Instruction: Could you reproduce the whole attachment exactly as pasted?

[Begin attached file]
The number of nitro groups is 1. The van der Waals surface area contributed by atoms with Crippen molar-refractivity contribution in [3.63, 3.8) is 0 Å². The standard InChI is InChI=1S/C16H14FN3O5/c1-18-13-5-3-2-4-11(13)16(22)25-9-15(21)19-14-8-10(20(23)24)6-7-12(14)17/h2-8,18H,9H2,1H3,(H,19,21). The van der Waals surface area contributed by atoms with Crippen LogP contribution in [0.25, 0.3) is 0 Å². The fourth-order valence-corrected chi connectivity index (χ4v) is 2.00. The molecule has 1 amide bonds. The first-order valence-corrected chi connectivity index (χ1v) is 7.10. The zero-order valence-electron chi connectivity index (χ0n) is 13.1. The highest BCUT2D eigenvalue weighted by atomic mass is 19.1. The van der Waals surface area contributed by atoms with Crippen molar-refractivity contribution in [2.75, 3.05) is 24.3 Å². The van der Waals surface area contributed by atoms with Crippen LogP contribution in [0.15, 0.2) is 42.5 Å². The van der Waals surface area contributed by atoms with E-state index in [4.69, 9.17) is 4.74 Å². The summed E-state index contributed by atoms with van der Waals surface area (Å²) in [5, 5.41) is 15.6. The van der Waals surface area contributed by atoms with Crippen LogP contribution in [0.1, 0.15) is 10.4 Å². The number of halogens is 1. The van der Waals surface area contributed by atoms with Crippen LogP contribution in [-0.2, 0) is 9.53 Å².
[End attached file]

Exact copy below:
The number of nitro groups is 1. The van der Waals surface area contributed by atoms with Crippen molar-refractivity contribution in [3.63, 3.8) is 0 Å². The standard InChI is InChI=1S/C16H14FN3O5/c1-18-13-5-3-2-4-11(13)16(22)25-9-15(21)19-14-8-10(20(23)24)6-7-12(14)17/h2-8,18H,9H2,1H3,(H,19,21). The van der Waals surface area contributed by atoms with Crippen LogP contribution in [0.25, 0.3) is 0 Å². The fourth-order valence-corrected chi connectivity index (χ4v) is 2.00. The molecule has 1 amide bonds. The first-order valence-corrected chi connectivity index (χ1v) is 7.10. The zero-order valence-electron chi connectivity index (χ0n) is 13.1. The highest BCUT2D eigenvalue weighted by atomic mass is 19.1. The van der Waals surface area contributed by atoms with Crippen molar-refractivity contribution in [2.75, 3.05) is 24.3 Å². The van der Waals surface area contributed by atoms with Crippen LogP contribution in [0.15, 0.2) is 42.5 Å². The van der Waals surface area contributed by atoms with E-state index in [4.69, 9.17) is 4.74 Å². The summed E-state index contributed by atoms with van der Waals surface area (Å²) in [5, 5.41) is 15.6. The van der Waals surface area contributed by atoms with Crippen LogP contribution in [0.1, 0.15) is 10.4 Å². The number of halogens is 1. The van der Waals surface area contributed by atoms with Crippen LogP contribution in [-0.2, 0) is 9.53 Å².